Pro Bass Angler Leads Research for Covid-19 Vaccine

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Montana B.A.S.S. Nation angler Jay Evans hasn’t spent much time on the water this year.

The 2009 Bassmaster Classic qualifier is also director of the Center for Translational Medicine at the University of Montana and CEO of Inimmune Corp., a biotech company focused on vaccines development and novel treatments of immune-related illnesses.

“We have probably one of the larger vaccine discovery and development groups in the country here in Missoula, which I lead up,” said Evans in a statement. “We have a large and very active research team working on vaccines and treatments for Covid-19, tuberculosis, pseudomonas, influenza, pertussis, E. coli, opioid addiction, allergy and cancer.”

Evans, who is a virologist, and his team began work on a vaccine back in February, and has also been advising the Montana B.A.S.S. Nation on how to practice social distancing during tournaments held amid a pandemic.

“I have been involved in discussions here locally in Montana about what to do about tournaments and if we can safely do tournaments in Montana,” Evans said.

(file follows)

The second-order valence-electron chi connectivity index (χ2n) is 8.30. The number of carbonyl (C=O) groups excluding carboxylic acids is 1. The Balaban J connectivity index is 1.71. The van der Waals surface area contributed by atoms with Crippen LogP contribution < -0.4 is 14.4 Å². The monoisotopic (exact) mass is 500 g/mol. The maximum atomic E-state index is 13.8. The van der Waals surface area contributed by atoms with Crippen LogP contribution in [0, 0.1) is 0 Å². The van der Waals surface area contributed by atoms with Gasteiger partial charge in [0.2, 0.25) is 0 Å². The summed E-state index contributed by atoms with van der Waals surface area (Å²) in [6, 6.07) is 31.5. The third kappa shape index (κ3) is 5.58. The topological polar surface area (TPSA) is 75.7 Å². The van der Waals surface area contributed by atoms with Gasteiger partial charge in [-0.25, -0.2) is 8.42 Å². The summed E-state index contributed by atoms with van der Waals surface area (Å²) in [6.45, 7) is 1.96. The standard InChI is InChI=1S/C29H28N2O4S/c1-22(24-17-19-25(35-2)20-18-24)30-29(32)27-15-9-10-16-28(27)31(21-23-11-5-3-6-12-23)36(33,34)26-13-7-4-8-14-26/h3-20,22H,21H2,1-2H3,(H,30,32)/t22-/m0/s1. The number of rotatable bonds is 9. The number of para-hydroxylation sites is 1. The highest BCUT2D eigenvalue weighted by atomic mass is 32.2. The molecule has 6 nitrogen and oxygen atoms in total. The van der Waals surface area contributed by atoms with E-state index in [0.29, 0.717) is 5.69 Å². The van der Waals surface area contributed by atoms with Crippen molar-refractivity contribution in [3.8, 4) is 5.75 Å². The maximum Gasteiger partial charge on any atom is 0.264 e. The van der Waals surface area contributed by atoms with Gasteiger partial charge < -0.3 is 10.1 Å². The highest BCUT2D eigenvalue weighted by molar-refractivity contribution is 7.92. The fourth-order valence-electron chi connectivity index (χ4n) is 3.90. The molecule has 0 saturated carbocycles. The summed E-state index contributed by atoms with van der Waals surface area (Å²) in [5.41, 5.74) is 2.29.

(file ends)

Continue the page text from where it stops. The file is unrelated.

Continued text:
"Fortunately, Montana is the state with the fewest cases in the nation, which helps a lot.

"The state is going through a careful but pretty quick reopening,” said Evans. “So, as the restaurants and things started to open, we also started holding tournaments. But we do it in a different way than we did it before. We have kept people from amassing in groups by limiting the number of weigh bags we give out, so we don’t have so many people waiting at the scales.”

To mitigate that, they moved the weigh-in location at the last tournament from near a restaurant and bar — where crowds of people typically watch — down to the ramp where traffic is a little quieter and faster, with less people congregating, said Evans.

The intense work schedule has made it tough for Evans to find time for fishing.

“I also have three kids, and my two boys love to fish,” said Evans, whose son Tyler has fished in the Junior Bassmasters National Championship twice. “Juggling work and fishing and family time is a challenge, and right now fishing is suffering the most. I am not fishing the number of tournaments I typically would and not getting out as much as I normally would this time of year, but priority has to be family and a Covid-19 vaccine.”

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